Wok Tok at The Grand in New Delhi is located in the sunken dining area of the hotel. Tucked away in the corner, this large dining space is reminiscent of a food court in a mall. If you’re looking for ambience, you won’t get it here. Although there have been attempts at dining intimacy, the PDRs, with banquet-style seating and dim lighting, are failed by the ineffective air conditioning. On a hot Delhi summer night, it’s all very dense. But that’s alright if the food lives up to the experience. A request for two candles is met by two tealights on a simple block that is brought to the table. They do little to brighten up the room or help read the menus. Wok Tok encourages you to talk, not read, and the all-too-brief menu aids that beautifully. The restaurant is more or less empty on this weeknight. The server, however, informs us that restaurant and room service orders are delaying our order, but that comes later.
I am a little old-fashioned and believe that room service should have its own kitchen, functional and basic that lives up to the menu. If you’re too lazy to make it down to the restaurant, you must be denied all the culinary delights the hotel has to offer. But on second thoughts, the “unappetising” ambience might make eating in front of a TV more appealing for the inhouse guest. The Grand has seen its heyday. Back in the day, it was all the rage when it opened and was considered “grand” for having the largest lobby in the city. For a while, it was the place to be seen at and the hotel hosted its fair share of fashion weeks. But nothing quite resuscitated its early reputation. Whilst Delhi restaurants fall with alarming regularity to the fickle tastes of Delhi’s party set, The Grand’s fall has been epic, mostly because it is just so big—a cautionary tale amongst hoteliers. It limps along, but makes little attempt to reclaim lost ground in the quickly shifting sands of the dining landscape.
Wok Tok is emblematic of that disinterest in providing a dining experience. The staff, slow and apologetic, is pleasant and can’t be faulted. They are trying to make the best of what they have to offer—it’s evident in their almost apologetic service style. Now for the food. You know the kitchen is in trouble when the main course, even if it’s crispy-fried lotus stems, arrives before the appetisers. And the server who rushes it to your table is entirely unaware. The cocktails take longer than the prawn dimsum and… you get the drift. The whole sequence of service is up in the air, but that is maybe because of the room service orders—because the chef in the open kitchen is cooking on high flame and tossing things around in a pan with regularity. Is the restaurant under-staffed? But then, there is the young man at the entrance who doesn’t look our way—maybe singed by the fact that he had to rush the main course before the appetiser.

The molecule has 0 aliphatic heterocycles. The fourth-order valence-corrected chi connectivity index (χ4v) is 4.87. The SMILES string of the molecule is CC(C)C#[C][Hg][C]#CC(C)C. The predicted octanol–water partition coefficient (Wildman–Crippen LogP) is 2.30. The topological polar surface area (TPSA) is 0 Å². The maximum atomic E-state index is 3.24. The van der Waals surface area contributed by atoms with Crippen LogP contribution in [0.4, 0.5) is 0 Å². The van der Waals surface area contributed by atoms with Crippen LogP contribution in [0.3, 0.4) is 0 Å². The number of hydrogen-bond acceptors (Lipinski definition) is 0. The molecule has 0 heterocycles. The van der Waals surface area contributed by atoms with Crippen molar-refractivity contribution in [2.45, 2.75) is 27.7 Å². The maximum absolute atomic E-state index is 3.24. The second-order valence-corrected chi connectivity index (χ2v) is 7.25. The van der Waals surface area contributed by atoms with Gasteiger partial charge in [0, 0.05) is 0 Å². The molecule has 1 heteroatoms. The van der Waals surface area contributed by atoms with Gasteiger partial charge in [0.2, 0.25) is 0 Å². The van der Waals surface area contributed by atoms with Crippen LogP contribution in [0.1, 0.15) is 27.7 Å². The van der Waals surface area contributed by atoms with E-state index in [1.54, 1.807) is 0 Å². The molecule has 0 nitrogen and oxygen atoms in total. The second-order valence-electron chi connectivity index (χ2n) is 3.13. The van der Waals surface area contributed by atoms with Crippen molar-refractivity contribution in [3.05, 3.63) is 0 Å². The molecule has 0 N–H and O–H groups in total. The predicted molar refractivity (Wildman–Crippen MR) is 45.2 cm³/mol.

The lotus stem is delicious—with a gently sprinkled honey sweet sauce, crisp to the bite. The reng dang chicken curry is indifferent, but good enough to eat. The noodles and rice are good to mop it up with. The deep-fried prawns are reminiscent of the bhaji one gets streetside—the same that adopts a crusty brown colour after being deep-fried for too long, maybe in oil that’s been around a little longer than it should have. The presentation is matter of fact, more suited to room service than a fine-dining restaurant. A champagne glass—the one shaped around the bosom of a French queen, as legend suggests—holds the prawns, their ends nearly dipping into the thick cocktail source that rests below them.
Here is a restaurant that’s playing the part of a fine-dining restaurant tonight and on most nights. Its staff is polite and charming, the ambience non-existent. It’s more suited to a supper theatre venue, where everyone is cast to play a part, from the staff to the guests, stuck in a moment together. And once you leave, you almost feel like the whole set will disband for the night and turn into whatever it was originally meant to be, maybe the breakfast dining hall for large groups that probably stay there and eat from the buffet at 7 am every morning.
Advaita Kala is a writer, most recently of the film Kahaani. She is also a former hotelier having worked in restaurants in India and abroad